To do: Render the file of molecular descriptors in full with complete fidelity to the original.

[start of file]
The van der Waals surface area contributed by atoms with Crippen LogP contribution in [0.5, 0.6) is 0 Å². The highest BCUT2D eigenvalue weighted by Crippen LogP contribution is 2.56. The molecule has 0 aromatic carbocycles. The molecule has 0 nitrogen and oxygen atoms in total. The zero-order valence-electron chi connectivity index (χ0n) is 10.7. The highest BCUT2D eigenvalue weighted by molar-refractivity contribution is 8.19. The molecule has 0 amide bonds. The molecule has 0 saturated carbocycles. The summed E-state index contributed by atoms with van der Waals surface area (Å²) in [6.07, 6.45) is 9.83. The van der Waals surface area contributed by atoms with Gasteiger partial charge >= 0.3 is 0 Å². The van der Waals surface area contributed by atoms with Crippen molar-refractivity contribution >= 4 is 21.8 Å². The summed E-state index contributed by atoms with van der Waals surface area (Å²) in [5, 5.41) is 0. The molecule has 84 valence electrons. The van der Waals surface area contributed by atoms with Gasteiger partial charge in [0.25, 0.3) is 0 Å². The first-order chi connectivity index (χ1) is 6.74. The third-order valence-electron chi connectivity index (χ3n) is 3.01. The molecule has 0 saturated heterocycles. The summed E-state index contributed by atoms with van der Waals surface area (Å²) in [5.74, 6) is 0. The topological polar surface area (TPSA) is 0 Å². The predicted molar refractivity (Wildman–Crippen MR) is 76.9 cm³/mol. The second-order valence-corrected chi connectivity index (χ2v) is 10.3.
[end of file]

The van der Waals surface area contributed by atoms with Crippen LogP contribution in [0.5, 0.6) is 0 Å². The highest BCUT2D eigenvalue weighted by Crippen LogP contribution is 2.56. The molecule has 0 aromatic carbocycles. The molecule has 0 nitrogen and oxygen atoms in total. The zero-order valence-electron chi connectivity index (χ0n) is 10.7. The highest BCUT2D eigenvalue weighted by molar-refractivity contribution is 8.19. The molecule has 0 amide bonds. The molecule has 0 saturated carbocycles. The summed E-state index contributed by atoms with van der Waals surface area (Å²) in [6.07, 6.45) is 9.83. The van der Waals surface area contributed by atoms with Gasteiger partial charge >= 0.3 is 0 Å². The van der Waals surface area contributed by atoms with Crippen molar-refractivity contribution >= 4 is 21.8 Å². The summed E-state index contributed by atoms with van der Waals surface area (Å²) in [5, 5.41) is 0. The molecule has 84 valence electrons. The van der Waals surface area contributed by atoms with Gasteiger partial charge in [0.25, 0.3) is 0 Å². The first-order chi connectivity index (χ1) is 6.74. The third-order valence-electron chi connectivity index (χ3n) is 3.01. The molecule has 0 saturated heterocycles. The summed E-state index contributed by atoms with van der Waals surface area (Å²) in [5.74, 6) is 0. The topological polar surface area (TPSA) is 0 Å². The predicted molar refractivity (Wildman–Crippen MR) is 76.9 cm³/mol. The second-order valence-corrected chi connectivity index (χ2v) is 10.3.